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jwflammer
July 22nd, 2010, 04:43 AM
I have been getting interested in the making of programs for Ubuntu. i don't know Java but i Know C++ pretty well. i have code::blocks installed, and i have got that down. I would like to build a program that just dose simple stuff for now,and i have know idea were to start. Id like to see it be close to a windows .exe as possible i.e. when i double click the file it opens and runs. Any suggestions were to go or were to start? id like to make my first playing card game then go from there.


thanks jonny5

shadylookin
July 22nd, 2010, 05:22 AM
sudo apt-get install build-essential

that will give you the g++ compiler. If you used the standard libraries you can take the programs you have written for windows and compile it on Ubuntu.

You'll have to change the permissions to allow for executing before you can actually run it though.

jpmelos
July 22nd, 2010, 06:37 AM
You'll have to change the permissions to allow for executing before you can actually run it though.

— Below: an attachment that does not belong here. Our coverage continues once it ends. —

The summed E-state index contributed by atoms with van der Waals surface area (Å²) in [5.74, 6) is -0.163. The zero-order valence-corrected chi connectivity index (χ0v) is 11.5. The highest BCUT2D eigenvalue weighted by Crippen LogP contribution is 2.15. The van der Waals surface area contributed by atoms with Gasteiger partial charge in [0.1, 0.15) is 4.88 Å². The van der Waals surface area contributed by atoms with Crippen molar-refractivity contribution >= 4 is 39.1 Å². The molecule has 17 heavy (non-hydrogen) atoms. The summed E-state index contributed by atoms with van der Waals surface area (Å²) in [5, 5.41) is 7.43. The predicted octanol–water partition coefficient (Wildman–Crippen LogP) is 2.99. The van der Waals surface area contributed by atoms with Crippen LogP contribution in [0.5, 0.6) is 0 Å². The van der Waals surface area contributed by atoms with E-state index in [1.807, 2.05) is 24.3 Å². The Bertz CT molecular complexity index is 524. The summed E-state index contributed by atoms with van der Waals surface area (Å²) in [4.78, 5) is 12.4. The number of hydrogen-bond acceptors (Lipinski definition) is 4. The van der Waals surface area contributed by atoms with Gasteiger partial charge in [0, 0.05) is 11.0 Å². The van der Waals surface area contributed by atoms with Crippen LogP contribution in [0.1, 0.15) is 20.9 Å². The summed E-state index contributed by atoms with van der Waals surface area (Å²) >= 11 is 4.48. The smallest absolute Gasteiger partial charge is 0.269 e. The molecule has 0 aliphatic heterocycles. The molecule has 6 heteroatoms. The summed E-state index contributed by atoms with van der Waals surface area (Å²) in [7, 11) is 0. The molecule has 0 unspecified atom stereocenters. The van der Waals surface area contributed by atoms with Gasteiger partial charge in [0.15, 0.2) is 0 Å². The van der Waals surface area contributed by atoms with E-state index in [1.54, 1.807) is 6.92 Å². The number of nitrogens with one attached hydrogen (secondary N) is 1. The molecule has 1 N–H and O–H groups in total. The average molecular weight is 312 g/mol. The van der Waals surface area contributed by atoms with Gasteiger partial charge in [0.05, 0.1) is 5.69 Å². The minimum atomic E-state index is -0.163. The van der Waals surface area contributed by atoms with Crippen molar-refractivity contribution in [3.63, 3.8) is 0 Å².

I don't think it's necessary if you are just testing a program after compiling it... When I compile my programs, I just run the command to run the program (./a.out, for instance) and it runs... Unless when I send it to some folder in the PATH to be executed as a simple command calling the name of the file, which I have to do sudo chmod +111 /some/folder/a.out to make it executable...

nvteighen
July 22nd, 2010, 01:27 PM
I have been getting interested in the making of programs for Ubuntu. i don't know Java but i Know C++ pretty well. i have code::blocks installed, and i have got that down. I would like to build a program that just dose simple stuff for now,and i have know idea were to start. Id like to see it be close to a windows .exe as possible i.e. when i double click the file it opens and runs. Any suggestions were to go or were to start? id like to make my first playing card game then go from there.


thanks jonny5

If you're talking about graphical apps, you should know that to achieve that, you'll need to use any of the GUI "toolkits" available: GTK+ (GNOME, Xfce), Qt (KDE) or others such as Motif, GNUStep, whatever. Bear in mind that nothing prevents to use any GUI toolkit in any Desktop Environment... the correlations I've written above just reflect what DE uses as its "default" or "official" GUI toolkit.